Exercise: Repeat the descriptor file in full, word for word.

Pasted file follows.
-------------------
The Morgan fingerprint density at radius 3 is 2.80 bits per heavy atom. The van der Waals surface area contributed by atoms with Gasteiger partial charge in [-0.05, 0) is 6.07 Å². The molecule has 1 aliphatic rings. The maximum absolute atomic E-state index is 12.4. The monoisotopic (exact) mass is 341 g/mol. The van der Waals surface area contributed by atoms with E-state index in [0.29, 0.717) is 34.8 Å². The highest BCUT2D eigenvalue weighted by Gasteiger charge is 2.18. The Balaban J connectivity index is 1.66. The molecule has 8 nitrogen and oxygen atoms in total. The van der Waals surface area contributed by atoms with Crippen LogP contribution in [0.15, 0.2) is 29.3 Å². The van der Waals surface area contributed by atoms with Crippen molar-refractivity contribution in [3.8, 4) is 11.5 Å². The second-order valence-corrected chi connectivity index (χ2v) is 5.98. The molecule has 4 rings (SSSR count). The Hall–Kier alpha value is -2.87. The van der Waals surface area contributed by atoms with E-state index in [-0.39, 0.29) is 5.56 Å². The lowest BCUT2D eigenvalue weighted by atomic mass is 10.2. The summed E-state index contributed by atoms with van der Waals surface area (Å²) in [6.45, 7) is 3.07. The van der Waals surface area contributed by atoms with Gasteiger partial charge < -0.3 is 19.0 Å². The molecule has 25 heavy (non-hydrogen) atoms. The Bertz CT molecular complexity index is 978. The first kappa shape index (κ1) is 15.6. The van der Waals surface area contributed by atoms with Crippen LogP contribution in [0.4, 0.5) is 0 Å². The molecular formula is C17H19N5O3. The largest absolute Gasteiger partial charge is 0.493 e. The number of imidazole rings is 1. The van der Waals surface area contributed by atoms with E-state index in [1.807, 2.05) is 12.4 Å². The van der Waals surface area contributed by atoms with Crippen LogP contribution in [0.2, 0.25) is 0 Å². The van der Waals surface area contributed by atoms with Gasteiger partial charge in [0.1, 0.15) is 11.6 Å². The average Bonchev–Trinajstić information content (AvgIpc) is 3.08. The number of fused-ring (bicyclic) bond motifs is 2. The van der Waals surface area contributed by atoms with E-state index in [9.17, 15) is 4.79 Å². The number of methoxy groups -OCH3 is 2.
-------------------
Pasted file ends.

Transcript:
The Morgan fingerprint density at radius 3 is 2.80 bits per heavy atom. The van der Waals surface area contributed by atoms with Gasteiger partial charge in [-0.05, 0) is 6.07 Å². The molecule has 1 aliphatic rings. The maximum absolute atomic E-state index is 12.4. The monoisotopic (exact) mass is 341 g/mol. The van der Waals surface area contributed by atoms with E-state index in [0.29, 0.717) is 34.8 Å². The highest BCUT2D eigenvalue weighted by Gasteiger charge is 2.18. The Balaban J connectivity index is 1.66. The molecule has 8 nitrogen and oxygen atoms in total. The van der Waals surface area contributed by atoms with Crippen LogP contribution in [0.15, 0.2) is 29.3 Å². The van der Waals surface area contributed by atoms with Crippen molar-refractivity contribution in [3.8, 4) is 11.5 Å². The second-order valence-corrected chi connectivity index (χ2v) is 5.98. The molecule has 4 rings (SSSR count). The Hall–Kier alpha value is -2.87. The van der Waals surface area contributed by atoms with E-state index in [-0.39, 0.29) is 5.56 Å². The lowest BCUT2D eigenvalue weighted by atomic mass is 10.2. The summed E-state index contributed by atoms with van der Waals surface area (Å²) in [6.45, 7) is 3.07. The van der Waals surface area contributed by atoms with Gasteiger partial charge < -0.3 is 19.0 Å². The molecule has 25 heavy (non-hydrogen) atoms. The Bertz CT molecular complexity index is 978. The first kappa shape index (κ1) is 15.6. The van der Waals surface area contributed by atoms with Crippen LogP contribution in [0.4, 0.5) is 0 Å². The molecular formula is C17H19N5O3. The largest absolute Gasteiger partial charge is 0.493 e. The number of imidazole rings is 1. The van der Waals surface area contributed by atoms with E-state index in [1.807, 2.05) is 12.4 Å². The van der Waals surface area contributed by atoms with Crippen LogP contribution in [0.2, 0.25) is 0 Å². The van der Waals surface area contributed by atoms with Gasteiger partial charge in [0.1, 0.15) is 11.6 Å². The average Bonchev–Trinajstić information content (AvgIpc) is 3.08. The number of fused-ring (bicyclic) bond motifs is 2. The van der Waals surface area contributed by atoms with E-state index in [9.17, 15) is 4.79 Å². The number of methoxy groups -OCH3 is 2.